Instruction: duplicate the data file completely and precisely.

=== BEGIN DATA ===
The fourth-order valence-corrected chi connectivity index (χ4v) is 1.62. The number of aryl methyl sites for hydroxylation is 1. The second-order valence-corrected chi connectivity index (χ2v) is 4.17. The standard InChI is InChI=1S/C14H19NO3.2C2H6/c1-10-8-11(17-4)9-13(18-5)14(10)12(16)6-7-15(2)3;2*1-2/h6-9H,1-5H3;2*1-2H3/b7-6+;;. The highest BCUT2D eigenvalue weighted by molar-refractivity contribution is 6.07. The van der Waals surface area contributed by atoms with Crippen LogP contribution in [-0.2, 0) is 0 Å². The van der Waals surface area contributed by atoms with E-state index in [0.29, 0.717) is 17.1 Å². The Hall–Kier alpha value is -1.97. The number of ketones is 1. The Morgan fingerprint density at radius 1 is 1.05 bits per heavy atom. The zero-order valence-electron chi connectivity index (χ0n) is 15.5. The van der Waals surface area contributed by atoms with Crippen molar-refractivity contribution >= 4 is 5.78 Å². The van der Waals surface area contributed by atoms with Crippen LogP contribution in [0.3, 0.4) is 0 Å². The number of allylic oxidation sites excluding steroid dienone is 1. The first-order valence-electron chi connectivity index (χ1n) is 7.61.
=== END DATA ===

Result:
The fourth-order valence-corrected chi connectivity index (χ4v) is 1.62. The number of aryl methyl sites for hydroxylation is 1. The second-order valence-corrected chi connectivity index (χ2v) is 4.17. The standard InChI is InChI=1S/C14H19NO3.2C2H6/c1-10-8-11(17-4)9-13(18-5)14(10)12(16)6-7-15(2)3;2*1-2/h6-9H,1-5H3;2*1-2H3/b7-6+;;. The highest BCUT2D eigenvalue weighted by molar-refractivity contribution is 6.07. The van der Waals surface area contributed by atoms with Crippen LogP contribution in [-0.2, 0) is 0 Å². The van der Waals surface area contributed by atoms with E-state index in [0.29, 0.717) is 17.1 Å². The Hall–Kier alpha value is -1.97. The number of ketones is 1. The Morgan fingerprint density at radius 1 is 1.05 bits per heavy atom. The zero-order valence-electron chi connectivity index (χ0n) is 15.5. The van der Waals surface area contributed by atoms with Crippen molar-refractivity contribution >= 4 is 5.78 Å². The van der Waals surface area contributed by atoms with Crippen LogP contribution in [0.3, 0.4) is 0 Å². The number of allylic oxidation sites excluding steroid dienone is 1. The first-order valence-electron chi connectivity index (χ1n) is 7.61.